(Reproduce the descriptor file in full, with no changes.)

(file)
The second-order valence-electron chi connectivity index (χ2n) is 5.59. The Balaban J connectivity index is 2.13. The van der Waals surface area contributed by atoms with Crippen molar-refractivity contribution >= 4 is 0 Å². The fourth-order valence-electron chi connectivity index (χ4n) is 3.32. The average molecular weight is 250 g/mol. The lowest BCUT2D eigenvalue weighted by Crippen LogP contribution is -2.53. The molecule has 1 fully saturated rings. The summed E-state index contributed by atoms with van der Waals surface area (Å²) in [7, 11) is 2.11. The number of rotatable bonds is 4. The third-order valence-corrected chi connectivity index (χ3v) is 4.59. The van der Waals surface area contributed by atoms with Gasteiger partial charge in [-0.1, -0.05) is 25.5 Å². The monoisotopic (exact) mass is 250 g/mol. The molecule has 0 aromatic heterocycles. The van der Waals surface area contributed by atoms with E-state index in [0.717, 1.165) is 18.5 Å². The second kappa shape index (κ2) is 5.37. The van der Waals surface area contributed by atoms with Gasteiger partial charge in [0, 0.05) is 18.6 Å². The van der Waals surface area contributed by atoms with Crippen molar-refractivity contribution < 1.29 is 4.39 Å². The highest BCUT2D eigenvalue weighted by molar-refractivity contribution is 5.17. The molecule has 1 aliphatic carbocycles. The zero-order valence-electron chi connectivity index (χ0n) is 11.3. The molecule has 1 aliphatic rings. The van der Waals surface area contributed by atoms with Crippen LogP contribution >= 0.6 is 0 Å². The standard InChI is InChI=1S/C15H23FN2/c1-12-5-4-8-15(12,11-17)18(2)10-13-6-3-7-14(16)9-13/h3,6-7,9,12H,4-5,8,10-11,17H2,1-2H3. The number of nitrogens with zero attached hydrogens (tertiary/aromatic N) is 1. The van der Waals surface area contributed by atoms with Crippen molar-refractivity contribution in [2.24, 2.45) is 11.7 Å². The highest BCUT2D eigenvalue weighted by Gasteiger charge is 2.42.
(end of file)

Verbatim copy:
The second-order valence-electron chi connectivity index (χ2n) is 5.59. The Balaban J connectivity index is 2.13. The van der Waals surface area contributed by atoms with Crippen molar-refractivity contribution >= 4 is 0 Å². The fourth-order valence-electron chi connectivity index (χ4n) is 3.32. The average molecular weight is 250 g/mol. The lowest BCUT2D eigenvalue weighted by Crippen LogP contribution is -2.53. The molecule has 1 fully saturated rings. The summed E-state index contributed by atoms with van der Waals surface area (Å²) in [7, 11) is 2.11. The number of rotatable bonds is 4. The third-order valence-corrected chi connectivity index (χ3v) is 4.59. The van der Waals surface area contributed by atoms with Gasteiger partial charge in [-0.1, -0.05) is 25.5 Å². The monoisotopic (exact) mass is 250 g/mol. The molecule has 0 aromatic heterocycles. The van der Waals surface area contributed by atoms with E-state index in [0.717, 1.165) is 18.5 Å². The second kappa shape index (κ2) is 5.37. The van der Waals surface area contributed by atoms with Gasteiger partial charge in [0, 0.05) is 18.6 Å². The van der Waals surface area contributed by atoms with Crippen molar-refractivity contribution < 1.29 is 4.39 Å². The highest BCUT2D eigenvalue weighted by molar-refractivity contribution is 5.17. The molecule has 1 aliphatic carbocycles. The zero-order valence-electron chi connectivity index (χ0n) is 11.3. The molecule has 1 aliphatic rings. The van der Waals surface area contributed by atoms with Crippen LogP contribution >= 0.6 is 0 Å². The standard InChI is InChI=1S/C15H23FN2/c1-12-5-4-8-15(12,11-17)18(2)10-13-6-3-7-14(16)9-13/h3,6-7,9,12H,4-5,8,10-11,17H2,1-2H3. The number of nitrogens with zero attached hydrogens (tertiary/aromatic N) is 1. The van der Waals surface area contributed by atoms with Crippen molar-refractivity contribution in [2.24, 2.45) is 11.7 Å². The highest BCUT2D eigenvalue weighted by Gasteiger charge is 2.42.